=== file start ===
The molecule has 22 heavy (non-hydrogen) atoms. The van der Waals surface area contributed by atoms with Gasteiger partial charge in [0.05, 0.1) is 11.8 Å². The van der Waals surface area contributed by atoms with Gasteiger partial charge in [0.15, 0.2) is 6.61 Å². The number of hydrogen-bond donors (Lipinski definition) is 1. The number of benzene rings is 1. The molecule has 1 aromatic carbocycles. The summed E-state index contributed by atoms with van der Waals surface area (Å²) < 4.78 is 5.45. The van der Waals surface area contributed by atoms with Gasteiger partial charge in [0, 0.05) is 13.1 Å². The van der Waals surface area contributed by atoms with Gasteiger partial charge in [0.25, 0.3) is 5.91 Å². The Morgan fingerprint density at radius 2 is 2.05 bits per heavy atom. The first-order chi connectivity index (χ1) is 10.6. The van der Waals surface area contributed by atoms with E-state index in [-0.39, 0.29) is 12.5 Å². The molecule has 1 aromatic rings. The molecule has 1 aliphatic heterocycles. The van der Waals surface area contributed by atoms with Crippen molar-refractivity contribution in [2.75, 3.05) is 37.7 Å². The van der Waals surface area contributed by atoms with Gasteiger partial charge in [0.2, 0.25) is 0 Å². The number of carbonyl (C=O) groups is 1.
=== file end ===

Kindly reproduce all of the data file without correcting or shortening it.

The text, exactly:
The molecule has 22 heavy (non-hydrogen) atoms. The van der Waals surface area contributed by atoms with Gasteiger partial charge in [0.05, 0.1) is 11.8 Å². The van der Waals surface area contributed by atoms with Gasteiger partial charge in [0.15, 0.2) is 6.61 Å². The number of hydrogen-bond donors (Lipinski definition) is 1. The number of benzene rings is 1. The molecule has 1 aromatic carbocycles. The summed E-state index contributed by atoms with van der Waals surface area (Å²) < 4.78 is 5.45. The van der Waals surface area contributed by atoms with Gasteiger partial charge in [0, 0.05) is 13.1 Å². The van der Waals surface area contributed by atoms with Gasteiger partial charge in [0.25, 0.3) is 5.91 Å². The Morgan fingerprint density at radius 2 is 2.05 bits per heavy atom. The first-order chi connectivity index (χ1) is 10.6. The van der Waals surface area contributed by atoms with E-state index in [-0.39, 0.29) is 12.5 Å². The molecule has 1 aromatic rings. The molecule has 1 aliphatic heterocycles. The van der Waals surface area contributed by atoms with Crippen molar-refractivity contribution in [2.75, 3.05) is 37.7 Å². The van der Waals surface area contributed by atoms with Gasteiger partial charge in [0.2, 0.25) is 0 Å². The number of carbonyl (C=O) groups is 1.